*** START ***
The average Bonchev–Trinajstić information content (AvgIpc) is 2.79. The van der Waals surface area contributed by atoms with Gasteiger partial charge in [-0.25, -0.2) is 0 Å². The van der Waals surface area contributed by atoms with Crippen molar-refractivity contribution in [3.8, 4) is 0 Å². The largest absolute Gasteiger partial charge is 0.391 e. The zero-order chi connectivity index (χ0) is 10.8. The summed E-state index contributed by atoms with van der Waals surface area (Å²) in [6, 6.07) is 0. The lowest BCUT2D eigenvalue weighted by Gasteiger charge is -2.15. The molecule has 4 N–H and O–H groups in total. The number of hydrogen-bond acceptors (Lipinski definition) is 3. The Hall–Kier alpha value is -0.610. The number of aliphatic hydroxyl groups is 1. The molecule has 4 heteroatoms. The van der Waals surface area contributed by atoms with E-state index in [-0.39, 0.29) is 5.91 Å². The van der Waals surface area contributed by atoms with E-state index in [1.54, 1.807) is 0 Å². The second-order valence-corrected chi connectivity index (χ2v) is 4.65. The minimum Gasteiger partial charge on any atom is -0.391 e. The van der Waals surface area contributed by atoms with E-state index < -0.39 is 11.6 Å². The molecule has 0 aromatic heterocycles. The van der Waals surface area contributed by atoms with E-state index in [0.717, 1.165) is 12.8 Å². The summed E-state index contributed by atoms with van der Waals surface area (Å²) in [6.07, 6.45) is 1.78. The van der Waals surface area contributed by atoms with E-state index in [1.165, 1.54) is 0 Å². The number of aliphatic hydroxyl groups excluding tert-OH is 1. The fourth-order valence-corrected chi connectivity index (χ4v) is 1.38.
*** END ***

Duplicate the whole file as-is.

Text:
The average Bonchev–Trinajstić information content (AvgIpc) is 2.79. The van der Waals surface area contributed by atoms with Gasteiger partial charge in [-0.25, -0.2) is 0 Å². The van der Waals surface area contributed by atoms with Crippen molar-refractivity contribution in [3.8, 4) is 0 Å². The largest absolute Gasteiger partial charge is 0.391 e. The zero-order chi connectivity index (χ0) is 10.8. The summed E-state index contributed by atoms with van der Waals surface area (Å²) in [6, 6.07) is 0. The lowest BCUT2D eigenvalue weighted by Gasteiger charge is -2.15. The molecule has 4 N–H and O–H groups in total. The number of hydrogen-bond acceptors (Lipinski definition) is 3. The Hall–Kier alpha value is -0.610. The number of aliphatic hydroxyl groups is 1. The molecule has 4 heteroatoms. The van der Waals surface area contributed by atoms with E-state index in [-0.39, 0.29) is 5.91 Å². The van der Waals surface area contributed by atoms with E-state index in [1.54, 1.807) is 0 Å². The second-order valence-corrected chi connectivity index (χ2v) is 4.65. The minimum Gasteiger partial charge on any atom is -0.391 e. The van der Waals surface area contributed by atoms with E-state index < -0.39 is 11.6 Å². The molecule has 0 aromatic heterocycles. The van der Waals surface area contributed by atoms with E-state index in [0.717, 1.165) is 12.8 Å². The summed E-state index contributed by atoms with van der Waals surface area (Å²) in [6.07, 6.45) is 1.78. The van der Waals surface area contributed by atoms with E-state index in [1.165, 1.54) is 0 Å². The number of aliphatic hydroxyl groups excluding tert-OH is 1. The fourth-order valence-corrected chi connectivity index (χ4v) is 1.38.